I was a kid with weird eating habits. For example I hated rice pilaf but adored plain boiled rice, like the kind they eat in Japan or China. I also despised anything that has rice in it as an ingredient like rice pudding (which I still can’t stand to this day), any green leafy vegetables cooked with rice grains (like spinach or purslane stew) and the infamous kadınbudu köfte (lady’s thigh’s meat patties) that is actually a favorite in my household.
After my long stay in the United States I came back and started working at a culinary school in Istanbul. Sometimes just for a change, some of my colleagues and I would skip the staff lunch at the school and sneak out to the local tradersmen’s restaurant (we call them esnaf lokantası in Turkish where they make home style meals) and get a the daily menu.
On one of those days one of my colleague ordered the kadınbudu köfte and started devouring it in front of me and I got tempted to try this golden lacy meatballs that had a bit of a crunch on the outside and a soft meaty texture inside and I fell in love.
Because I rarely eat or make fried dishes, kadınbudu köfte became a special dish that I ate once in a while if I came accross in a restaurant. But tonight I decided that it was time for me to try making this classic dish of Ottoman/Turkish cuisine.
So here is how I made it and if you follow this recipe to exact specs you will get to enjoy these delightful morsels.
Oh! By the way, you might be wondering about the name… well it is said that the name comes from the shape of the köfte that resembles a plump lady’s thighs 😊
There are two critical steps in this recipe:
The first one is that half of the meat needs to be sauteed and then added to the final köfte mixture. This step ensures to equalize the cooking time of the egg coating and the beef inside the meat patties.
The second step is that after te köftes are fried, they need to rest in a pot with a lid, this creates a really soft texture.
Kadınbudu Köfte (Fried egg-laced meat patties a.k.a. Lady’s thighs meat patties)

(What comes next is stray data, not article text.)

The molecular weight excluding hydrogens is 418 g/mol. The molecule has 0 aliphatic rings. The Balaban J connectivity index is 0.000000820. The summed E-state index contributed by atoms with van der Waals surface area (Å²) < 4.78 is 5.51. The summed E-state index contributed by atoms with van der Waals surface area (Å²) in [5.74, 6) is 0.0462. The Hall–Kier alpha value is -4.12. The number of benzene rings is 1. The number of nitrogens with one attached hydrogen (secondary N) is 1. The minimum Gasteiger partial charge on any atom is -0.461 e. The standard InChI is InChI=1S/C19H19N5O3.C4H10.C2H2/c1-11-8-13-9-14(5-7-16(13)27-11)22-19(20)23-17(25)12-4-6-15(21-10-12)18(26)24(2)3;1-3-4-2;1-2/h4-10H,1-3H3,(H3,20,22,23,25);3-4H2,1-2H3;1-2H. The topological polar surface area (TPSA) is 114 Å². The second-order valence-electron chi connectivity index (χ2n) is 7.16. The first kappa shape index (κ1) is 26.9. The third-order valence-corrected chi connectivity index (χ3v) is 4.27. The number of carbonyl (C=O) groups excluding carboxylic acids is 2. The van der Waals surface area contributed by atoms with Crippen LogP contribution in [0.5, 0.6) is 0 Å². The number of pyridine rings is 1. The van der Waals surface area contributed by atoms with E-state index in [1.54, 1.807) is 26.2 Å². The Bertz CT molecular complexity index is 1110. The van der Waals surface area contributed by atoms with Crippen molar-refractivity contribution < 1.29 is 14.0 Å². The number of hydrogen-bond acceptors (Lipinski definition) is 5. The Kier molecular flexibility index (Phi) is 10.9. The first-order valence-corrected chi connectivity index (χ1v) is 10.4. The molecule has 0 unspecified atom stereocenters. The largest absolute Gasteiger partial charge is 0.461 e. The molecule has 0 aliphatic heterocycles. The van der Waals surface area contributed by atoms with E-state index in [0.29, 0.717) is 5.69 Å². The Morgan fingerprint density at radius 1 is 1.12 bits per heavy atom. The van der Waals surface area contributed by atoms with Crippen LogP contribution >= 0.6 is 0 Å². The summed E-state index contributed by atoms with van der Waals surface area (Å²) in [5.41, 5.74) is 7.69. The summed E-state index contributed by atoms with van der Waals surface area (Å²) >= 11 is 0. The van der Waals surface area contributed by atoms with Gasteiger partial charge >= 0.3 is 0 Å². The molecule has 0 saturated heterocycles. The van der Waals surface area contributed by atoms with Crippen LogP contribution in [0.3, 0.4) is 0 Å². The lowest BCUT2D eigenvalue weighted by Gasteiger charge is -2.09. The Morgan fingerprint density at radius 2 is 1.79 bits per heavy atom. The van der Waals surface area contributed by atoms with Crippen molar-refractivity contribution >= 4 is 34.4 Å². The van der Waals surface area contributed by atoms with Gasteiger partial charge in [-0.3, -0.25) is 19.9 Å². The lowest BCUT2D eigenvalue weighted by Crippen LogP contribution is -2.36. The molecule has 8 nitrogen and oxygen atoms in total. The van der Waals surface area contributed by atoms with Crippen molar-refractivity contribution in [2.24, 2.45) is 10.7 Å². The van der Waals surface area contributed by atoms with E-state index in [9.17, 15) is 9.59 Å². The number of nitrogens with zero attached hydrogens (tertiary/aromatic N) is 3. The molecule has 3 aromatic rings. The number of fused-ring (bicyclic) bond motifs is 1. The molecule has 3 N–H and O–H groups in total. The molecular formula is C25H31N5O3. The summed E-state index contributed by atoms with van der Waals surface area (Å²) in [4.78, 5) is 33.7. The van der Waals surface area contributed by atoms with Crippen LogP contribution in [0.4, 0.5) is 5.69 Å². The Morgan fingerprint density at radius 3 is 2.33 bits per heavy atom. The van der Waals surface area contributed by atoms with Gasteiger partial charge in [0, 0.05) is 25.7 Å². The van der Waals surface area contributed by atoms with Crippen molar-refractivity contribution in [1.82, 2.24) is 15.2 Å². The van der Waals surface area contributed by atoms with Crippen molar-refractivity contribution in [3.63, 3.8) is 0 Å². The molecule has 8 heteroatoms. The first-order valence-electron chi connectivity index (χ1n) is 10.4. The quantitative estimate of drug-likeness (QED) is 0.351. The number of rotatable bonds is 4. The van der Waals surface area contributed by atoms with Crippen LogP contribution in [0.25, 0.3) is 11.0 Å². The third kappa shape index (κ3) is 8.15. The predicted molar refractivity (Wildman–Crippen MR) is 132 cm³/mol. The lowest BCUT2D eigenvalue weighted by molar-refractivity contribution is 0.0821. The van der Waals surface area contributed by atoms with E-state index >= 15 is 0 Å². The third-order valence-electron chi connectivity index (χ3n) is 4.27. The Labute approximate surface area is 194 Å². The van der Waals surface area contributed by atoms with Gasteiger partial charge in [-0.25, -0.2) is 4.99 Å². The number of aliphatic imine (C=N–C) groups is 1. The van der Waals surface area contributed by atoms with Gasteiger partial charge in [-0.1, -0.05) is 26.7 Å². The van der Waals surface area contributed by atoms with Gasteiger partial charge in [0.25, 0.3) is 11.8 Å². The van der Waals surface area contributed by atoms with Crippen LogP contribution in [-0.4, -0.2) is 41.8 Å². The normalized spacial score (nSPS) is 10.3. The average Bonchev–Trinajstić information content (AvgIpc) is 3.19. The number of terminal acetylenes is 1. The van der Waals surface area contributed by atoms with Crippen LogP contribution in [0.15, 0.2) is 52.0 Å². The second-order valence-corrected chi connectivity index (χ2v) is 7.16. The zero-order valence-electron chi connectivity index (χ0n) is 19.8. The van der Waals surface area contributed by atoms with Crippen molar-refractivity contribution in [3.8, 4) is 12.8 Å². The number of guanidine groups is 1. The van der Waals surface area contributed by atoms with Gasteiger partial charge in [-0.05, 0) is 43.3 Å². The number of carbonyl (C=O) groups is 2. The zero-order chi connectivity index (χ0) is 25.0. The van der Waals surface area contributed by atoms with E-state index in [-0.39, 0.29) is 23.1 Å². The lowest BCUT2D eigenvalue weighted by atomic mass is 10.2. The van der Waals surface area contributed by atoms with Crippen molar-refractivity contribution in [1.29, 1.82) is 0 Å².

For the köfte mixture:
2 tbsp olive oil
1 medium sized yellow onion, minced
¼ cups long grain rice, washed
½ cup water, boiled
1 lbs (500 gr) minced beef (a little on the fatty side, 20% will be better)
1 tsp cinnamon*
1 ½ tsp salt
1 ½ tsp black pepper
4 tbsp. flour (maybe a little more)
2 eggs, whisked
Enough oil for frying (I used sunflower oil, you can use any type of frying oil of your choice but make sure it is a vegetable oil)
Heat the olive oil in a small pan and start sautéing the onions until softened, making sure they don’t change color.
Add the rice and stir together with the onions for a few minutes then add the boiled water, over medium heat and covered cook until all the water is absorbed. The rice should be just cooked or about al dente at this point.
Take half of the minced beef and place in a warm pan and sautee until fully cooked. No need to add any oil or butter as the minced beef will render its own fat.
In a large bowl, place the raw minced beef, add cooked minced beef (no need to cool it), cooked rice with onions, 2 eggs, cinnamon, salt and black pepper. Mix well until everything is well incorporated.
Divide this mixture into 14 equal pieces. Shape each piece into oval shaped köftes. Transfer to a platter, cover with a cling wrap and keep in the fridge for about 20-30 minutes.
Meanwhile prepare a pan with frying oil, and a pot with a lid. Take the köftes out of the fridge, let it come to room temperature for about 5 minutes.
Drench each köfte in flour (making sure to dust off extra flour) then drop in the whisked eggs and place in hot oil. Make sure to do them in batches as to not crowd your frying pan.
Once golden brown on all sides, remove from the oil with a slotted spoon and drain on a plate with paper towel for a few minutes then place in the pot and cover with the lid. Continue this process with all the köftes until they are fried.
Serve these with mashed potatoes (my personal favorite) or with french fries (the tradermen’s restaurant style) and enjoy!!!! Afiyet olsun 😊
*This tiny amount of cinnamon adds a subtle flavor to these köfte that makes a lot of difference in the world, so if you don’t have anything against cinnamon don’t omit it from the recipe.